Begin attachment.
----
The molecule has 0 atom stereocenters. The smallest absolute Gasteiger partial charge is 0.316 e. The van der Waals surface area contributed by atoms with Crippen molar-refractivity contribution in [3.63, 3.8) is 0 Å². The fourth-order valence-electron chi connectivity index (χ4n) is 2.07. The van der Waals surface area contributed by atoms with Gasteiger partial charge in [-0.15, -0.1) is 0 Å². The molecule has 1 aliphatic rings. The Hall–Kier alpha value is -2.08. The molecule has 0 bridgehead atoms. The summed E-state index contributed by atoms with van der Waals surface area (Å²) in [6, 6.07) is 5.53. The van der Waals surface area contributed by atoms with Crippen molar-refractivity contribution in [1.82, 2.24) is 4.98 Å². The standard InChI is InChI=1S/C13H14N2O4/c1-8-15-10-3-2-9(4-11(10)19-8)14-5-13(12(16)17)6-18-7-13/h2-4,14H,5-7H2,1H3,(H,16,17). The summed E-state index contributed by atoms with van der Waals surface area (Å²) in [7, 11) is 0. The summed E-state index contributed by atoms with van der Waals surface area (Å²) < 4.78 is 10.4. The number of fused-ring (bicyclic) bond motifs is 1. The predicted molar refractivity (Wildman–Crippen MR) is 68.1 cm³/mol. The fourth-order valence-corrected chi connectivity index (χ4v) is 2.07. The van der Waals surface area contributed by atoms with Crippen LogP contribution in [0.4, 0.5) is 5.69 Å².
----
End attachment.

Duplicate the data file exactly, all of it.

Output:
The molecule has 0 atom stereocenters. The smallest absolute Gasteiger partial charge is 0.316 e. The van der Waals surface area contributed by atoms with Crippen molar-refractivity contribution in [3.63, 3.8) is 0 Å². The fourth-order valence-electron chi connectivity index (χ4n) is 2.07. The van der Waals surface area contributed by atoms with Gasteiger partial charge in [-0.15, -0.1) is 0 Å². The molecule has 1 aliphatic rings. The Hall–Kier alpha value is -2.08. The molecule has 0 bridgehead atoms. The summed E-state index contributed by atoms with van der Waals surface area (Å²) in [6, 6.07) is 5.53. The van der Waals surface area contributed by atoms with Crippen molar-refractivity contribution in [1.82, 2.24) is 4.98 Å². The standard InChI is InChI=1S/C13H14N2O4/c1-8-15-10-3-2-9(4-11(10)19-8)14-5-13(12(16)17)6-18-7-13/h2-4,14H,5-7H2,1H3,(H,16,17). The summed E-state index contributed by atoms with van der Waals surface area (Å²) in [7, 11) is 0. The summed E-state index contributed by atoms with van der Waals surface area (Å²) < 4.78 is 10.4. The number of fused-ring (bicyclic) bond motifs is 1. The predicted molar refractivity (Wildman–Crippen MR) is 68.1 cm³/mol. The fourth-order valence-corrected chi connectivity index (χ4v) is 2.07. The van der Waals surface area contributed by atoms with Crippen LogP contribution in [0.4, 0.5) is 5.69 Å².